NCPA - National Center for Policy Analysis

Hospitals Ignoring Requirements to Report Errors

July 27, 2012

According to a report by the U.S. Department of Health and Human Services inspector general, hospitals are ignoring state regulations that require them to report cases in which medical care harmed a patient, making it almost impossible for health care providers to identify and fix preventable problems, says USA Today.

Researchers say the hospitals' failure to report problems isn't a sign of a cover-up but rather the staffs' ignorance of the regulations and what they need to report. This ignorance, however, severely undermines overarching efforts to control the spread of preventable diseases and to use accountability to check medical mistakes.

  • Past reports show that about 27 percent of Medicare patients are harmed as a result of medical care.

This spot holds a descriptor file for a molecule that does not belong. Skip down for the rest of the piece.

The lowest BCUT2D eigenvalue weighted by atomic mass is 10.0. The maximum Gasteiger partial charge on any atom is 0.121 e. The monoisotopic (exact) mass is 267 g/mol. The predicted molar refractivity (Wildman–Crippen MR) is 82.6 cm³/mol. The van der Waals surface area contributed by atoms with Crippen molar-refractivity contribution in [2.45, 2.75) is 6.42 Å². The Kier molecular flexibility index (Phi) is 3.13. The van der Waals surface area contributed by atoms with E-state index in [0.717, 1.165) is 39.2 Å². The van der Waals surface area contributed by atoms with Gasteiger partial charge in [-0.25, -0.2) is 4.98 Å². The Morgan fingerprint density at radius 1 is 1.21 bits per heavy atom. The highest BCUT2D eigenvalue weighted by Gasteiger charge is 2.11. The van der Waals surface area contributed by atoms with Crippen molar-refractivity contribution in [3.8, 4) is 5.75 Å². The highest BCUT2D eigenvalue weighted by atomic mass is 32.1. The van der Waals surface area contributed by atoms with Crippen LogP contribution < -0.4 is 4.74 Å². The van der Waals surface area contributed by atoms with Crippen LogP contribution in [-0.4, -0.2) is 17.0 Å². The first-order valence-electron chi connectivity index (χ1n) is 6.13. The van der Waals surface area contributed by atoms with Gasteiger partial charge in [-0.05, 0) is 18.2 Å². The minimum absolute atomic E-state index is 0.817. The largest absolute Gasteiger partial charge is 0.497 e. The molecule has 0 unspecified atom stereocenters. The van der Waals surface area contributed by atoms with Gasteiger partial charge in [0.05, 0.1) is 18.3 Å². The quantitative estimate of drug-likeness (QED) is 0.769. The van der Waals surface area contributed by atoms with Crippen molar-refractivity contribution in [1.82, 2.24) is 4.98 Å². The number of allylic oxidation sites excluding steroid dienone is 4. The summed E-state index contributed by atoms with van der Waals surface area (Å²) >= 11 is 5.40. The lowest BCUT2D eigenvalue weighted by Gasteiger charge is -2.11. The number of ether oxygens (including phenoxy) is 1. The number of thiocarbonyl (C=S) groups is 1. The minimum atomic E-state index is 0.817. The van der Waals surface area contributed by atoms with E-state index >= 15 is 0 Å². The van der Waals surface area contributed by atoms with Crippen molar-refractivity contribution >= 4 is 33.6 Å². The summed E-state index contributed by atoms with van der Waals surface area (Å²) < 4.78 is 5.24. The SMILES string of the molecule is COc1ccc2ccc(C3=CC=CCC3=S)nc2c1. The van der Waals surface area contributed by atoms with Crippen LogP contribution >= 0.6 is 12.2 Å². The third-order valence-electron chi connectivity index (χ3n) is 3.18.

• Those errors cost Medicare $324 million for one month.
  • Further, 44 percent of the cases tracked by inspectors involved preventable health care problems.

Some emphasize that electronic medical records will help to correct much of this problem; because of their thoroughness, small and large medical mistakes will be recorded and reported properly without being lost in piles of paperwork.

Others contend, however, that part of the core problem is that hospitals are already scrambling in order to comply with a litany of federal regulations. Nancy Foster, vice president of quality and patient safety policy for the American Hospital Association, argued that were it not for such efforts that sap hospitals of time and money, unilateral efforts could be made to improve patients' health outcomes.

Source: Kelly Kennedy, "HHS: Hospitals Ignoring Requirements to Report Errors," USA Today, July 20, 2012.

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